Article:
The Victorian state Labor government, under fire over its controversial electric vehicle road tax, has announced a $3,000 subsidy for electric vehicle purchases, and a target that aims to see half of all new vehicles sales to be fully electric or hydrogen by 2030.
The $100 million package unveiled on Saturday also includes a commitment to build charging infrastructure and achieve more zero emission vehicles (ZEVs) in government and commercial fleets.
The $3,000 subsidy will come into effect on Sunday (May 2) and will be available for more than 20,000 zero emission vehicles, and only to those with a sticker price of less than $69,000. So it won’t be available to top range Tesla, Jaguar, Mercedes, Audi and Porsche EVs.
The goverment says an expert advisory panel will be established to advise the Government on policies, programs and infrastructure required to ensure it meets its 50 per cent target by 2030.
The plan for charging infrastructure will involve $19 million in funds to add ding at least 50 charging points to the existing network of 24 sites, to be sited on major highways, key tourist attractions, and locations across Melbourne and regional Victoria.
Victoria will also invest $10 million to add ZEVs to the state government fleet, starting with 400 vehicles in the next two years. A $5 million innovation fund will work to support the uptake of ZEVs in the commercial sector.
The $3,000 subsidy is the first major initiative be a leading state, although the ACT also has generous interest-free loans and has removed stamp duty imposts on EVs, which amounts to nearly the same amount.
It is also the first EV target, but it compares to international targets that seek to ban the sales of fossil fuel cars altogether, by 2030 in the case of the UK and other European countries, and 2025 in the case of Norway.
The state government says the $100 million package has been made possible by its controversial zero and low-emissions road user charge that has been widely criticised because of the lack of EV incentives. That fee, which will into effect from July 1, if it passes parliament, will cost 2.5c a kilometre for full electric vehicles.
“Our transport sector is a significant contributor to our emissions. This package of reforms makes cars the vehicle for change, by getting more zero emissions vehicles on our roads,” said the minister for Energy, Environment and Climate Change Lily D’Ambrosio
Treasurer Tim Pallas, who was behind the EV road tax said: “These investments will encourage more drivers to consider purchasing a zero emissions vehicle – and ensure Victoria leads the nation in zero emissions vehicle uptake.”
Victoria will also put pressure on the federal government to introduce a fuel standard in the country, a subject raised by former environment minister Josh Frydenberg several years ago, but quickly withdrawn when the Murdoch media branded it a “carbon tax on wheels”.
But it has become increasingly clear that Australia is becoming a dumping ground for old and dirty technologies, with high particulate emissions responsible for nearly 2,000 deaths a year, and added fuel costs from inefficient engines and dirty fuels costing an extra $600 a year per vehicle.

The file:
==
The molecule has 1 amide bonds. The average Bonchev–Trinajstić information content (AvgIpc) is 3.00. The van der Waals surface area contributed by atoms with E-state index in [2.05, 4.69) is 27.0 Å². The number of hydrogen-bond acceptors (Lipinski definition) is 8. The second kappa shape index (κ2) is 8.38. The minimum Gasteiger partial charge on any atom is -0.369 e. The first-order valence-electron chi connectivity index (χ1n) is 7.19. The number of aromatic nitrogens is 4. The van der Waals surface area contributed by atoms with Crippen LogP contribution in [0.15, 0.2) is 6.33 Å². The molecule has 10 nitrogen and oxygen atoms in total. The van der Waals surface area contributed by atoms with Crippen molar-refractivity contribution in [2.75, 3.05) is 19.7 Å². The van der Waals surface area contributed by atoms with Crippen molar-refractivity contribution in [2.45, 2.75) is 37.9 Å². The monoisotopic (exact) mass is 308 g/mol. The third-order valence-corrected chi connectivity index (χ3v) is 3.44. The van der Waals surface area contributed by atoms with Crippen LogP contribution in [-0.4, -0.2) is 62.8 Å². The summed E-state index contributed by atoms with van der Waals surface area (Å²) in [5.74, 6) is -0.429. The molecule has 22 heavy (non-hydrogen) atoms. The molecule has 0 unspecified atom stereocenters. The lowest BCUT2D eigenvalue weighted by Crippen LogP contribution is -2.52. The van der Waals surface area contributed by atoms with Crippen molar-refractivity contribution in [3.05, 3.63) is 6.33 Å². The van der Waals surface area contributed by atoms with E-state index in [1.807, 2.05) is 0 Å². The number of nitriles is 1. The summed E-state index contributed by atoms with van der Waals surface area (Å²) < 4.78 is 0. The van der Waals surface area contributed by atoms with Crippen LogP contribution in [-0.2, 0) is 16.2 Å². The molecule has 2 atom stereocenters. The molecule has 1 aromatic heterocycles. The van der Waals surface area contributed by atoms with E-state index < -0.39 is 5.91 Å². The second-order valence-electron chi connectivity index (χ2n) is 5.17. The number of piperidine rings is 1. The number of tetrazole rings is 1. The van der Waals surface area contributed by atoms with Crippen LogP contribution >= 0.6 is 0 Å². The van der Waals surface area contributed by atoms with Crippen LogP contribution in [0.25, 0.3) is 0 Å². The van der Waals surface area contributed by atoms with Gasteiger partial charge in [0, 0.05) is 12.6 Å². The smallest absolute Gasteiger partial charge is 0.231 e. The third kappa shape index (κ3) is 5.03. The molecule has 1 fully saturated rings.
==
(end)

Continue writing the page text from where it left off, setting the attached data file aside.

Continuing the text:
Mark Tipping, from the Tesla Owners Club of Australia, said in a Facebook posting: “Many thanks to the many TOCA members and other EV owners and enthusiasts that put pressure on the Victorian Government. Although the RUC (road user tax) is still in place, (the new initiative) is a huge step in the right direction.”
The main car lobby, the FCAI, which represents nearly all major car makers, apart from Tesla, welcomed the incentives but criticised the 50 per cent sales target, saying it preferred a CO2 emissions target, although it has insisted any such target should be voluntary.
“The aim is to reduce CO2 emissions from vehicles. Governments should focus on targets, not technologies,” said FCAI boss Tony Weber.
“If governments set the targets, the carmakers will deliver the range of vehicles into the market that achieve environmental outcomes and meet the needs of Australian motorists. We have already come a long way and we believe these issues can be resolved.
Weber said the Federal Government risked missing an opportunity to provide leadership and policy direction on the increased take-up of Zero and Low Emissions Vehicles (ZLEVs).
“The FCAI has consistently advocated for a national approach to these issues that ideally would be Federally-led to avoid the prospect of individual State Governments introducing their own standards and incentive programs in support of ZLEVs.
“Consistency is the critical element for Australian customers. If other States introduce their own programs, they must align. Otherwise, the result will be another disjointed and chaotic system like the introduction of different rail gauges across the country.”
Electric Vehicle Council CEO welcome the move, saying it was exactly the kind of momentum needed if Australia was to catch up to the rest of the world.
“We know from surveys that Australians are eager to get behind the wheel of an electric vehicle, they just need to know their governments will back that decision. Policies like this tell Australians that buying an electric vehicle is a choice they can make with confidence,” he said.
“Only 0.1 per cent of Victorian cars are currently electric. The subsidies announced could help drive that figure up sharply and put a huge dent in Victoria’s carbon emissions.”